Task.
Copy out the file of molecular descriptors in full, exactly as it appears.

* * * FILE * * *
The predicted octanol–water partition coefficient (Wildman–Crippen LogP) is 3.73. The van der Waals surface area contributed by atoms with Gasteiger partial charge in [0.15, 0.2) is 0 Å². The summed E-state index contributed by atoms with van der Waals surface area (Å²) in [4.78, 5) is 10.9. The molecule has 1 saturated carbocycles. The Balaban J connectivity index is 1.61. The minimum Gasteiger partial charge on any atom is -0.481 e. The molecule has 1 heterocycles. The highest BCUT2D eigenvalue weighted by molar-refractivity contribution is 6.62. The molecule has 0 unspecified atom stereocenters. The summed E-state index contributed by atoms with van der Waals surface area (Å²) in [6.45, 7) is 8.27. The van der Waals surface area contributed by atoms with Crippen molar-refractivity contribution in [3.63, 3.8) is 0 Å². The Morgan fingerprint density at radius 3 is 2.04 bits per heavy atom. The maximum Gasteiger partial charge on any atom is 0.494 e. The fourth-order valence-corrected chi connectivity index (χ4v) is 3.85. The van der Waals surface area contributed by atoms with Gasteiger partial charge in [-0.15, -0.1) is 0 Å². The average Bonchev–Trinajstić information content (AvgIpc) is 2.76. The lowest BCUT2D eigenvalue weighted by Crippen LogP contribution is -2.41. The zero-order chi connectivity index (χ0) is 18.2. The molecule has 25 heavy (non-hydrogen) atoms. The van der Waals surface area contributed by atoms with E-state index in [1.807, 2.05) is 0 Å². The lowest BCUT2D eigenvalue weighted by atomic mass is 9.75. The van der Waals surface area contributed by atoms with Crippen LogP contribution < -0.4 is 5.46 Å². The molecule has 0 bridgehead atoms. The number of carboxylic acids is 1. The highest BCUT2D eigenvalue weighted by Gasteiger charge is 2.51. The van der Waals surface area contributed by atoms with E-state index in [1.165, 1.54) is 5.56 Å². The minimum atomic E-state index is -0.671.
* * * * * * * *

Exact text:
The predicted octanol–water partition coefficient (Wildman–Crippen LogP) is 3.73. The van der Waals surface area contributed by atoms with Gasteiger partial charge in [0.15, 0.2) is 0 Å². The summed E-state index contributed by atoms with van der Waals surface area (Å²) in [4.78, 5) is 10.9. The molecule has 1 saturated carbocycles. The Balaban J connectivity index is 1.61. The minimum Gasteiger partial charge on any atom is -0.481 e. The molecule has 1 heterocycles. The highest BCUT2D eigenvalue weighted by molar-refractivity contribution is 6.62. The molecule has 0 unspecified atom stereocenters. The summed E-state index contributed by atoms with van der Waals surface area (Å²) in [6.45, 7) is 8.27. The van der Waals surface area contributed by atoms with Crippen molar-refractivity contribution in [3.63, 3.8) is 0 Å². The Morgan fingerprint density at radius 3 is 2.04 bits per heavy atom. The maximum Gasteiger partial charge on any atom is 0.494 e. The fourth-order valence-corrected chi connectivity index (χ4v) is 3.85. The van der Waals surface area contributed by atoms with Gasteiger partial charge in [-0.15, -0.1) is 0 Å². The average Bonchev–Trinajstić information content (AvgIpc) is 2.76. The lowest BCUT2D eigenvalue weighted by Crippen LogP contribution is -2.41. The zero-order chi connectivity index (χ0) is 18.2. The molecule has 25 heavy (non-hydrogen) atoms. The van der Waals surface area contributed by atoms with E-state index in [1.807, 2.05) is 0 Å². The lowest BCUT2D eigenvalue weighted by atomic mass is 9.75. The van der Waals surface area contributed by atoms with Crippen LogP contribution < -0.4 is 5.46 Å². The molecule has 0 bridgehead atoms. The number of carboxylic acids is 1. The highest BCUT2D eigenvalue weighted by Gasteiger charge is 2.51. The van der Waals surface area contributed by atoms with E-state index in [1.165, 1.54) is 5.56 Å². The minimum atomic E-state index is -0.671.